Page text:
It's great to do a job you love. I chose what I wanted to do at a very early age. I prepared for the necessary exams after secondary school. Then, I completed my college and university education for my target job. I finally succeeded.
Twenty years ago, I was a university student and started my internship at a TV channel. There were many people doing internships, but they made me an offer to work for the biggest TV channel in the country. It was a great success, and I was excited. My friends were amazed. However, I told the company that I was continuing my university education. Company managers said they would provide the necessary support for this. They helped during exam times and school days. I was a student and an employee of the country's largest TV channel. So, I learned very quickly about great responsibilities.
I worked for a popular and most-watched channel in my country with popular news, sports programmes, entertainment shows, famous TV serials, etc. Therefore, I had the opportunity to work with many famous people. People dreamt of seeing and taking photos with these famous people. This may have been fun, but it was very stressful. There were significant responsibilities. Even the slightest mistake, a wrong button press, could cause discomfort to millions of people. The company could have lost a lot of money.
Being a broadcast engineer had very different job commitments, for example, solving the problems of employees and the problems of hundreds of different devices. You have a responsibility to know everything. Famous people would ask for help with technical problems at home. I was on a mission where everyone was asking for help. We needed to solve all of the issues. It was hard and very stressful.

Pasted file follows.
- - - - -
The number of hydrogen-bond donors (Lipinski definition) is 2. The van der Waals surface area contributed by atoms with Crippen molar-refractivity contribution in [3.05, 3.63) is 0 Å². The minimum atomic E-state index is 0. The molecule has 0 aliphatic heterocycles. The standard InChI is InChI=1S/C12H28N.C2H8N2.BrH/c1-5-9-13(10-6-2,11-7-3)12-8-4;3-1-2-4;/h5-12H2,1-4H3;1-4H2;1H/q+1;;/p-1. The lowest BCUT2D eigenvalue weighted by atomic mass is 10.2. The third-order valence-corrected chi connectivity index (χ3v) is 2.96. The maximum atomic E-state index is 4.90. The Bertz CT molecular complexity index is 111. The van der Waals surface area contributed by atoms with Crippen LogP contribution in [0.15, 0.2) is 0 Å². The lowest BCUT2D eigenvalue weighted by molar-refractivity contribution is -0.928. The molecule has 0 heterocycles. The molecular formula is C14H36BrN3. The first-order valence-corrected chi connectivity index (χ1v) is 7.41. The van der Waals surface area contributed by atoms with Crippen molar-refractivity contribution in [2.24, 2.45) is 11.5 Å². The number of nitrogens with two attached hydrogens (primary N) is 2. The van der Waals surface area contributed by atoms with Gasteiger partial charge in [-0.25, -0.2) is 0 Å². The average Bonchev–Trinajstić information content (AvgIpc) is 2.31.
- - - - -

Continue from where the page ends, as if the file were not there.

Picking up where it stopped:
I managed to turn stress and problems into advantages. The real and exceptional successes came when I turned these stresses into experiences, making them a learning resource to understand my sector better. Our business is related to technology, so we always worked to educate ourselves. We made many firsts: the first HD broadcast, the first 3D broadcast, the first 4K broadcast, etc., which resulted in even more responsibilities.
An international company bought our company, so we started working with many countries worldwide. We broadcast sports from England, France, Italy, Spain, Brazil and many other countries. People from many countries around the world were watching. There were three centres in Qatar, Paris and Istanbul and there were big plans for Istanbul.
The company decided to build one of Istanbul's largest media centres. They chose me as one of the broadcast engineers responsible for this project. A very tiring and stressful period was waiting for me. A vast area was rented. They wanted to turn that place into a centre with TV channels, studios, editing rooms, off-tubes, satellite broadcasts, meeting rooms, restaurants, etc. The location was kept secret. I didn't forget the first day we went to see the site. It was a vast area, and there were only walls. Trucks were driving around inside. We were going to build one of the largest media centres here in a short period. Promotions had started on TV for this new broadcast centre. Time was very short. Days without sleep and not going home were waiting for me. We could have made a short film or written a book about this project and what happened during that tenure.
We succeeded in this exceptionally demanding commitment. There were only walls. We turned them into a media centre for hundreds of people to work, hundreds of famous people to come, and hundreds of programs to be produced. There were experiences here that many broadcast engineers would never have a chance to experience. I had those experiences in this project. I helped train many employees. I organised dozens of meetings. We operated million-dollar devices.
Yes, many people work just for the salary; I can understand that. But making new beginnings and being successful made me happier and more excited than most things.
Author: Murat Bulut (ESOL Level 1 Student)
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